KANSAS CITY, Mo. — Several Kansas City-area clergy members gathered in the 18th and Vine District to speak about the verdict in the Derek Chauvin murder trial.
Chauvin, a former Minneapolis police officer, was found guilty on all counts, including second-degree murder, in the murder of George Floyd, an unarmed Black man.
The clergy members said the verdict is an historic moment, but represents only one victory in a long history of injustices.
“It's the first time in my life where three strikes equal a home run,” Pastor Darron Edwards, of United Believers Community Church, said.
Pastor Cassandra Wainright also spoke on the verdict.
“When you think about what has happened today with the verdict that was rendered, we just want to say that finally we justice, for just us,” Wainright said.
In Kansas City and the country, there is still work to be done, according to Emanuel Cleaver III, pastor of St. James United Methodist Church.
“Even when there’s a small victory like this, we celebrate, because we see it as some sort of progress,” Cleaver said. “But, there’s still a lot of work that needs to be done.”
A strong focus of their speeches was the violence affecting Black men in Kansas City.
“In this city, we need to address the violence against Black young men that has rendered many of them dead,” an unidentified speaker said.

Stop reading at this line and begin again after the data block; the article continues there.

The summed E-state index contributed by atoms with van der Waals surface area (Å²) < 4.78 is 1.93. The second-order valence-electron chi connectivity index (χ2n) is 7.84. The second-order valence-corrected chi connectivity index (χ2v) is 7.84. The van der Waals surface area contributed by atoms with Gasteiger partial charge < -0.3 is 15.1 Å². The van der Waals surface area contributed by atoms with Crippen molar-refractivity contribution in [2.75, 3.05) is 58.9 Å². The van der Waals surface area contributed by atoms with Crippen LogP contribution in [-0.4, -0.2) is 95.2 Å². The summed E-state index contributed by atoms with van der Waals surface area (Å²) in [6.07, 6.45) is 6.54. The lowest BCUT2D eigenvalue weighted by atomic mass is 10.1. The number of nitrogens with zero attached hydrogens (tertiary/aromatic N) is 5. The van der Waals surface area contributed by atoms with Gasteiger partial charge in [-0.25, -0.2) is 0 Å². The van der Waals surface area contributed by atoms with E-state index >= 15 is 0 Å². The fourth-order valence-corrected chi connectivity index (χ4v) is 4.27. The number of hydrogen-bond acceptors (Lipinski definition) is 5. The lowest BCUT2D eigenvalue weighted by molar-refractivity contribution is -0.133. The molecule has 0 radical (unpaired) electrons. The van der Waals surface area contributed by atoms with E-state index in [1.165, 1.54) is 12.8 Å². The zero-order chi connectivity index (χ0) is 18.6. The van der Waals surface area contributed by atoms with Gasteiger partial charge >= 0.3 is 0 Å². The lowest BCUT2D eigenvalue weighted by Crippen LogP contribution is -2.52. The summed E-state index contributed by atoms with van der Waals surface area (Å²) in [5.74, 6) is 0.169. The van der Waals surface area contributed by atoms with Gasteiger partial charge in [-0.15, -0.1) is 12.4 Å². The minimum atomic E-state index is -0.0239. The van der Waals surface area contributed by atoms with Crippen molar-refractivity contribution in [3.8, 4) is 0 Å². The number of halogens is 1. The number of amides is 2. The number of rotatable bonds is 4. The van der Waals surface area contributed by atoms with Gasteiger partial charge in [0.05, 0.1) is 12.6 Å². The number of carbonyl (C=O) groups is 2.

Another speaker pointed out some of those deaths have come at the hands of police.
Ultimately, the verdict represents an opportunity for the community to come together to problem solve.
“A Black male gets killed in Kansas City every day," Pat Clarke, a community activist, said. "We don’t have marches. Sometimes the news doesn’t even show up. I do know this: This is an opportunity to bring us together as one. God said ‘Let there be light.’ Can you see me now?”
Others echoed the message of unity.
"We have to begin to look at people not as Black, not as white, not as brown, not as yellow. We gotta get to a point where we look at each other as citizens of this single community. We gotta get to a point where we stop talking about color and talking about the issues of injustice," Pastor Gregory Nichols of Mount Horeb Baptist Ministries said.